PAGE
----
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Hi all, newly diagnosed Type 1

Discussion in 'Greetings and Introductions' started by Chris1983, Jul 7, 2019.

  1. Chris1983

    Chris1983 Type 1 · Member

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    Hey everybody, I've been lurking around the forums and decided to join up and introduce myself.

    I'm Chris and was diagnosed with what they think is Type 1 diabetes around 5 weeks ago. Sadly my blood results seem to have gone wandering and it's looking more and more likely that they will have to do the test again. My levels were extremely high so I've been prescribed insulin, needles and all the other stuff that comes as part of the package.

    My levels were sitting at around 22-25 but with a bit of trial and error I've managed to get them down to an average of 6-8 after meals, I've had the occasional mishap and gone to low/high again but it's all part of the learning curve I guess.

    It's all been a bit scary and confusing but there seems to be a treasure troves worth of knowledge on here, I don't personally know anybody else with diabetes so I'm looking forward to interacting with you guys and hopefully I'll be able to help others out where I can.


    Chris
     
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  2. Mel dCP

    Mel dCP Type 1 · Well-Known Member

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    Welcome to the club none of us wanted to join... you’re right, it’s a steep learning curve, but you’ll find plenty of support here. Have a look at the Type 1 Stars thread while you’re here, there’s a bunch of us who’ve had it for varying lengths of time just shooting the breeze and living life to the max! Some of the guys here have been at it over half a century, some of us a couple of decades, some just a few weeks or months. Tagging in @Knikki @porl69 @helensaramay @Robinredbreast @WuTwo @MeiChanski @slip @Jaylee @Delticmatt100 - it’s a sunny Sunday but I’m sure someone will be along soon to say hi.

    You’re not alone x
     
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  3. Marie 2

    Marie 2 LADA · Well-Known Member

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    Hi! It looks like you have made great progress so far! Yea, it's a learning curve and sort of always will be. But it's pretty easy to figure out and will just become a normal way of life. A lot of us don't know other type 1's in our everyday life so if you have any questions, there are always people here ready to try to help!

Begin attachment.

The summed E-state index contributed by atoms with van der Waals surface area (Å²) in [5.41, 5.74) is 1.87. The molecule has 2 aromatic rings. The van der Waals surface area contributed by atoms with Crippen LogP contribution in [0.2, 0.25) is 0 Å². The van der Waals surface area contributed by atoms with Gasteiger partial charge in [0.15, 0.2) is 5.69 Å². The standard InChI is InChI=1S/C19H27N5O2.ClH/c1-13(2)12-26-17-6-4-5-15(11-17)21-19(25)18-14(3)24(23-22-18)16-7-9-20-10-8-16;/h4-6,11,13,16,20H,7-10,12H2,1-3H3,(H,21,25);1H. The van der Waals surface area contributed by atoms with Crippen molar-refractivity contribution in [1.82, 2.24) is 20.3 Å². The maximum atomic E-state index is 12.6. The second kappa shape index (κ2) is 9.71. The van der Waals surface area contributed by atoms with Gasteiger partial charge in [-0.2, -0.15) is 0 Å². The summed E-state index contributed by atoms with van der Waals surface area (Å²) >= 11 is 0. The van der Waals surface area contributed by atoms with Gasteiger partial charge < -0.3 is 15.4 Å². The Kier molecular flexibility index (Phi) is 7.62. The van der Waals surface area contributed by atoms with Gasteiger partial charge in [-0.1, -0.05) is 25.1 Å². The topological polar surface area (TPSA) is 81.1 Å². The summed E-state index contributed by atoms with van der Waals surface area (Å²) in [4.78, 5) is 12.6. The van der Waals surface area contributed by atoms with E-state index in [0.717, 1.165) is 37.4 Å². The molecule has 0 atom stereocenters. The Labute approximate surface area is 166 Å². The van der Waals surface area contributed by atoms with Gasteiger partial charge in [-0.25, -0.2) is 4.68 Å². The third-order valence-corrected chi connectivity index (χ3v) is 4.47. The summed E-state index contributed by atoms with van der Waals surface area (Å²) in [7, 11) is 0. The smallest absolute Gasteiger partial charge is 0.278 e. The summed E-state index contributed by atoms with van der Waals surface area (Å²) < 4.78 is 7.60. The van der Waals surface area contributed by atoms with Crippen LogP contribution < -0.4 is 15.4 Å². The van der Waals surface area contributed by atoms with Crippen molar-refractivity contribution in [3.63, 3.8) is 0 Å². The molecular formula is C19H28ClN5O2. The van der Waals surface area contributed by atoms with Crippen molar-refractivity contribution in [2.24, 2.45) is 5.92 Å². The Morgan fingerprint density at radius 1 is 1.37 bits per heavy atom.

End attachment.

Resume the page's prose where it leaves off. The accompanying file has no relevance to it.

Welcome!
     
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  4. WuTwo

    WuTwo Type 1 · Well-Known Member

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    Nope - definitely not alone! There's always someone around on the board who can help, chat, advise, or just giggle about the things that other T1's really understand.

    I don't know any real life T1's but I know a good few on here. Come and visit this thread:

    https://www.diabetes.co.uk/forum/threads/type-1stars-r-us.150597/page-961

    And if you have any specific queries - don't be afraid to ask, or be worried that it's a daft question. We all ask questions all the time!
     
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  5. Chris1983

    Chris1983 Type 1 · Member

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    Thank you for your replies!

    I've always been a big eater and one of those people thats always ate what they want when they want, getting used to not being able to do that anymore has been a bit of a challenge but I'm getting there with it slow but sure.

    Sadly my doctor hasn't really given me any useful information, she just slung some printouts at me and sent me on my way so it's great to have a place like this to come to for help and knowledge
     
  6. Marie 2

    Marie 2 LADA · Well-Known Member

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    It sounds like you are a type 1, but I know you are not sure yet.

    But for right now it's more about learning to dose for what you eat and learning to control your blood sugars and how to do that.